11. Specific Plan – One Source of Flies for Field and Lab Studies • Ravenswood • A winery in Sonoma (N. CA) • The idea was to focus on one population site for “field” and laboratory studies for informative correspondence between lab and field • Field: females collected in the field, offspring collected in the laboratory • Genotypes of mothers and progeny are used to estimate female remating incidence and sperm competition • Laboratory: artificial selection • Selected for female remating refractoriness and first male sperm representation (select to increase P1, sperm competition defense for which 36DE alleles were previously implicated Clark et al. 1995)

  12. Laying the Field Foundation: Joint Estimate of Second Male Sperm Precedence (P2) and Female Remating Incidence (CMP) • Griffiths, McKechnie and McKenzie (1982) • Collected female D. melanogaster from a winery population and harvested their progeny in the laboratory • Genotyped mothers and progeny to jointly infer P2 and CMP (concurrent multiple paternity) • a few Adh alleles, hundreds of families • maximum likelihood analysis

  13. Estimates of CMP and a Sperm Competition Parameter (P2) • Griffiths et al. (1982) estimated: • P2 = 0.83 , CMP = 21% • Problem…

  14. D. melanogaster Microsatellite Loci • LocusRepeat# AllelesDiversity nanos TA 6 0.88 ula TA 8 0.94

  15. Ravenswood #1: Use Microsatellites to Estimate CMP and P2 • Harshman and Clark (1998) • Ravenswood sample (females and progeny) • Microsatellite genotypes of field females and laboratory progeny (19 families, average 13 progeny per family) • Direct enumeration of male gametes among the progeny suggested that the female concurrent remating rate (CMP) was 0.84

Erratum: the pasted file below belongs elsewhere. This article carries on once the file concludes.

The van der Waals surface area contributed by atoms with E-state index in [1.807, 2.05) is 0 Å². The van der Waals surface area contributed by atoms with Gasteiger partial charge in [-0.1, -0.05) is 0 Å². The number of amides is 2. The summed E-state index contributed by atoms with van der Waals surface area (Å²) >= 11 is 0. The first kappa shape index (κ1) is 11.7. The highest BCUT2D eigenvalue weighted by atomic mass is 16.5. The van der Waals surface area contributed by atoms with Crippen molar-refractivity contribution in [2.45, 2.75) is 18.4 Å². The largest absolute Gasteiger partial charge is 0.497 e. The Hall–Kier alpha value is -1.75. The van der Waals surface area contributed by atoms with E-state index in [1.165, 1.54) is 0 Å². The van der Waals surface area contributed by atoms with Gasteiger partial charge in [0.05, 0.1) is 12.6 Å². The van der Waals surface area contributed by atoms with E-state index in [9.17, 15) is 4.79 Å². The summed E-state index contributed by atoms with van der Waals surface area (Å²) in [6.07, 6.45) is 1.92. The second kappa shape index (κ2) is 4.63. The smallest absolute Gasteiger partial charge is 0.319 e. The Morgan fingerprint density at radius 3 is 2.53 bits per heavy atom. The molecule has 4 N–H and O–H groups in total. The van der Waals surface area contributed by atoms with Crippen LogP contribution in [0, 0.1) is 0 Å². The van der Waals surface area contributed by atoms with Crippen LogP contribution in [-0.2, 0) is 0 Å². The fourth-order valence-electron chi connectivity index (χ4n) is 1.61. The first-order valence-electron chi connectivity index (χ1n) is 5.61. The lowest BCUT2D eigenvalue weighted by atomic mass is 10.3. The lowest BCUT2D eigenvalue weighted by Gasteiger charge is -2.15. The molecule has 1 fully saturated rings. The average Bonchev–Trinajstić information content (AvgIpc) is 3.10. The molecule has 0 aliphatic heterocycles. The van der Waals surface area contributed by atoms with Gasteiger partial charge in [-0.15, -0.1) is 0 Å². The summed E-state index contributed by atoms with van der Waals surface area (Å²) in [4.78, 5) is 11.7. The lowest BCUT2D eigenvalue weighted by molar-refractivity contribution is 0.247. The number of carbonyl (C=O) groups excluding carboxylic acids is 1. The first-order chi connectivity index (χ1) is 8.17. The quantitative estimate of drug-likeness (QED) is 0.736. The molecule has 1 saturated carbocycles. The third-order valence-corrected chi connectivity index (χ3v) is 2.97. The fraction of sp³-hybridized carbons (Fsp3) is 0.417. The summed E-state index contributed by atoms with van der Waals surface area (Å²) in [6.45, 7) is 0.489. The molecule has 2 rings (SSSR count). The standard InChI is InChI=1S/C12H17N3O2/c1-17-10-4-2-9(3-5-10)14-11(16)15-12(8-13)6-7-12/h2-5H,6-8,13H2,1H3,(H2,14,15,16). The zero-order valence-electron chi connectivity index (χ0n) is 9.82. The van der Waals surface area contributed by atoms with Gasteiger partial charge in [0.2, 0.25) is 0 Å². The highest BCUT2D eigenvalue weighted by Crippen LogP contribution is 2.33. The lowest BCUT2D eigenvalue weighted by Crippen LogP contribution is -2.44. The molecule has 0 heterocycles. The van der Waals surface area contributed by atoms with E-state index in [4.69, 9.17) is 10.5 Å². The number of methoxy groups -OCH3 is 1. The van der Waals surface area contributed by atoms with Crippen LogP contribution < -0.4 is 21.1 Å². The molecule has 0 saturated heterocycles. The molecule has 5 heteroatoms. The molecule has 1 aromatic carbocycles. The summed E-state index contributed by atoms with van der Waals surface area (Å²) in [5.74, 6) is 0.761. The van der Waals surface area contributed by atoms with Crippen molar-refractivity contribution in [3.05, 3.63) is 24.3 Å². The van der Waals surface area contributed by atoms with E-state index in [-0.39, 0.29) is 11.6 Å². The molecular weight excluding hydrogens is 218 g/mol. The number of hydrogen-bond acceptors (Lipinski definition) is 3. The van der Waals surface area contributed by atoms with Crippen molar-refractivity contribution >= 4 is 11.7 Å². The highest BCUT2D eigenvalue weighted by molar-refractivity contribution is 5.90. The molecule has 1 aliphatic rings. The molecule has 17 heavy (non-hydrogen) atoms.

16. The Other Foundation

  17. Selection Experiment Rationale • Correlated responses to selection can be informative • Correlated (indirect) responses to selections can reveal trait associations with the direct response …genetic correlations provide a hint about mechanism • Do 36DE alleles change in frequency as a result of selection for P1 (female refractoriness to remating and first male sperm representation among progeny)?

  18. Ravenswood Winery – Source of the Laboratory Population (R) for Selection Cr - 3 control lines - same generation times as Rse NC - 3 control lines - same generation time as during lab adaptation of the R population (before selection) Rse - 3 selected lines -selected for female remating refractoriness and first male sperm retention (13-20 days with second males)

  19. Rse - a set of three selected lines X (+) (+) 24 hours X (+) (bwD) 13 - 20 days

  20. paternal proportion of offspring (P1, P2) for each family was determined by scoring progeny eye color in each vial selected families for next gen. if P1 was greater than 50% or if the female did not remate females placed singly into vials for 4 days to lay eggs

  21. Family Selection Regime • For RSE selected lines • Progeny were collected as virgins (no sibs mating) • Used wild type progeny from approximately 100 families out of approx. 300 families per population (line) for the next generation

  22. Cr - a set of three control lines X 24 hours X ***(+ males are not replaced w/ bwD) 13 - 20 days